Heritage body vows better strategy on lost relics

PUBLISHED : Saturday, 07 March, 2009, 12:00am
UPDATED : Saturday, 07 March, 2009, 12:00am

The State Administration of Cultural Heritage has pledged to heed public calls for a better strategy relating to lost Chinese relics overseas after it was criticised for failing to be more active in opposing the controversial auction of two bronze animal heads at Christie's in Paris last month.

During an online interview with China News Service, the administration's director, Shan Jixiang, said the auction would raise awareness about protection of the mainland's cultural heritage and related legal issues.

Mr Shan said authorities would make more resources available for future research into lost Chinese relics and compilation of a database of lost items.

He reaffirmed the government's resolve to pursue looted relics using diplomacy and international treaties.

However, Hainan University associate law professor Wang Lin said the chances of repatriating looted relics via legal channels were slim even though China said it would reserve its right to do so when it signed an international treaty on heritage protection in 1997.

He noted that requests for looted items via diplomacy had had little success over the years, since such efforts could lead to situations such as when Pierre Berge demanded better human rights protection in Tibet and a return of the Dalai Lama as conditions for the return of the heads. Mr Berge was French owner of the two bronze heads looted from Beijing's Summer Palace by French troops during the opium wars in the mid 19th century,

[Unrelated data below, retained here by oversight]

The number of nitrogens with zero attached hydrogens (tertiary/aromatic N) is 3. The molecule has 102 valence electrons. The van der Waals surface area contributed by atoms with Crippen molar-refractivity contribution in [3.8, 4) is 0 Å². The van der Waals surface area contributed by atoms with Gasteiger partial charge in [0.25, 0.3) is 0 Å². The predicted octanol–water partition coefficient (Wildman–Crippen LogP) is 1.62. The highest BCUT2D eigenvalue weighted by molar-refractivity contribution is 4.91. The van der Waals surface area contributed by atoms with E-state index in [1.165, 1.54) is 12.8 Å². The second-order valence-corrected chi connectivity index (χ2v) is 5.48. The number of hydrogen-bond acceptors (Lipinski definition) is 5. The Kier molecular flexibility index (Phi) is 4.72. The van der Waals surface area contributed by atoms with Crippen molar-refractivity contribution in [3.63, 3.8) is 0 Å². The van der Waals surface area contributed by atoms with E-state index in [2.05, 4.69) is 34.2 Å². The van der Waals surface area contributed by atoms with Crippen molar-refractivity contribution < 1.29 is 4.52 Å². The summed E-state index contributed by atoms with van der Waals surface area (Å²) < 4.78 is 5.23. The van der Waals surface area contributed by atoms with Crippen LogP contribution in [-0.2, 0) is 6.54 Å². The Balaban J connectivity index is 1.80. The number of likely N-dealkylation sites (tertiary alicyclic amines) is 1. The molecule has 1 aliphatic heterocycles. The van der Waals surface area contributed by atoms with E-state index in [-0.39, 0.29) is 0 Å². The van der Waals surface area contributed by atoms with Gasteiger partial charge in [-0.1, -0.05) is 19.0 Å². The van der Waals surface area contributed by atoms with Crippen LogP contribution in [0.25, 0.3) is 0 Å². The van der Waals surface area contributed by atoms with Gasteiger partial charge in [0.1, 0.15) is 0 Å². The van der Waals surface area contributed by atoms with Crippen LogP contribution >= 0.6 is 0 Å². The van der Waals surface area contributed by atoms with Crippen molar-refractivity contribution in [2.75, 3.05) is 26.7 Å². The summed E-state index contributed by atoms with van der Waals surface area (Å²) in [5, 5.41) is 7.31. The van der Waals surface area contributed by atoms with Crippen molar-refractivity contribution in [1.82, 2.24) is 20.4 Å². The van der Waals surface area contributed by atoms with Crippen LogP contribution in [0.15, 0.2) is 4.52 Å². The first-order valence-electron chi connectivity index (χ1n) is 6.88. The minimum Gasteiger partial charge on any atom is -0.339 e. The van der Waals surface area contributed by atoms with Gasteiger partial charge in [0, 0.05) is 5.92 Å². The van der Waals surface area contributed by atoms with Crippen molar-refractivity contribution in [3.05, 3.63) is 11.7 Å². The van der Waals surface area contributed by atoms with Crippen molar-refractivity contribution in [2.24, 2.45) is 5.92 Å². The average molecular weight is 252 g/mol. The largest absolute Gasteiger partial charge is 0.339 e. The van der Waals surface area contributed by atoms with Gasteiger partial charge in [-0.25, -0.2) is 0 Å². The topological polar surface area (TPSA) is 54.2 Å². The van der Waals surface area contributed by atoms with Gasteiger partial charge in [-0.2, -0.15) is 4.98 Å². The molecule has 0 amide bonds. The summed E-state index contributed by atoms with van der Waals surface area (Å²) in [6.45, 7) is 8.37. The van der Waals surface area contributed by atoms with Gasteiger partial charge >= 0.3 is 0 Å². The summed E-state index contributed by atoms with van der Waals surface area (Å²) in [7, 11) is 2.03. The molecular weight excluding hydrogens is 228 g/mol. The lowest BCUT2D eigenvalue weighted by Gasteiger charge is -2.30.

'So grass-roots efforts to pursue looted items might follow unsuccessful attempts via country-to-country requests for the return of such items,' Professor Wang said.

A group of lawyers linked with the Association for the Protection of Chinese Art in Europe, a Paris-based non-profit organisation, sought an injunction at a Paris court to stop an auction of the two heads. However, the case was dismissed because the court ruled the lawyers and association had no legal standing to represent China.

The sculptures, part of the art collection of late French fashion designer Yves Saint Laurent and Mr Berge, his partner, sold for HK$153 million each at the Paris auction. The State Administration of Cultural Heritage then threatened Christie's with punitive measures, including closer scrutiny of its business activities in China.

Then it turned out that a prominent Chinese collector and auctioneer, Cai Mingchao, said he was the winning bidder but would not pay, an apparent move to sabotage the auction. Mr Cai said he had decided not to pay because the new punitive measures against Christie's would make it impossible to bring the two bronzes into the country.

However, Mr Shan said the new measures would target Christie's only when it applied to bring relics into and out of the country and would not affect the return of relics.